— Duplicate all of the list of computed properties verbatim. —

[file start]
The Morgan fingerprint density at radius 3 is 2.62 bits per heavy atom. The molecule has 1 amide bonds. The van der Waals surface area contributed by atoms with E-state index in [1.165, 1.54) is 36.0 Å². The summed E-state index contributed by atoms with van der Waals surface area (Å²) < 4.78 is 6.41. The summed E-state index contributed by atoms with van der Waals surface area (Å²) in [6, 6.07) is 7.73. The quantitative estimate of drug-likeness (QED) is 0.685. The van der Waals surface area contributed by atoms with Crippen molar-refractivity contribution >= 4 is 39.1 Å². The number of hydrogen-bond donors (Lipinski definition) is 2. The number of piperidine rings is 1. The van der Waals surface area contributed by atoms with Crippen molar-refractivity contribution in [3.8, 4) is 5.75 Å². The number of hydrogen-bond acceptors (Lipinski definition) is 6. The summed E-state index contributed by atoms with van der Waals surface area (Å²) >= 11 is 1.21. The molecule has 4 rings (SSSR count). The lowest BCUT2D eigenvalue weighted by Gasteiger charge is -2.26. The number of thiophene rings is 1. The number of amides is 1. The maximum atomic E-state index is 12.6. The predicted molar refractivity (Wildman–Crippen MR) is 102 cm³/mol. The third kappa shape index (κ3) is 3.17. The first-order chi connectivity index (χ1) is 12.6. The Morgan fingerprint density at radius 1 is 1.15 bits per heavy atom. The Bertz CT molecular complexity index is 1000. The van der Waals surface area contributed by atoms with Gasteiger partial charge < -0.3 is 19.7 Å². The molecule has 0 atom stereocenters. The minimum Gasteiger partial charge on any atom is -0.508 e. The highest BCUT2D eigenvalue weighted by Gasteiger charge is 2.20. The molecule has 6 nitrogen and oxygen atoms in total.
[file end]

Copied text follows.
The Morgan fingerprint density at radius 3 is 2.62 bits per heavy atom. The molecule has 1 amide bonds. The van der Waals surface area contributed by atoms with E-state index in [1.165, 1.54) is 36.0 Å². The summed E-state index contributed by atoms with van der Waals surface area (Å²) < 4.78 is 6.41. The summed E-state index contributed by atoms with van der Waals surface area (Å²) in [6, 6.07) is 7.73. The quantitative estimate of drug-likeness (QED) is 0.685. The van der Waals surface area contributed by atoms with Crippen molar-refractivity contribution >= 4 is 39.1 Å². The number of hydrogen-bond donors (Lipinski definition) is 2. The number of piperidine rings is 1. The van der Waals surface area contributed by atoms with Crippen molar-refractivity contribution in [3.8, 4) is 5.75 Å². The number of hydrogen-bond acceptors (Lipinski definition) is 6. The summed E-state index contributed by atoms with van der Waals surface area (Å²) >= 11 is 1.21. The molecule has 4 rings (SSSR count). The lowest BCUT2D eigenvalue weighted by Gasteiger charge is -2.26. The number of thiophene rings is 1. The number of amides is 1. The maximum atomic E-state index is 12.6. The predicted molar refractivity (Wildman–Crippen MR) is 102 cm³/mol. The third kappa shape index (κ3) is 3.17. The first-order chi connectivity index (χ1) is 12.6. The Morgan fingerprint density at radius 1 is 1.15 bits per heavy atom. The Bertz CT molecular complexity index is 1000. The van der Waals surface area contributed by atoms with Gasteiger partial charge < -0.3 is 19.7 Å². The molecule has 0 atom stereocenters. The minimum Gasteiger partial charge on any atom is -0.508 e. The highest BCUT2D eigenvalue weighted by Gasteiger charge is 2.20. The molecule has 6 nitrogen and oxygen atoms in total.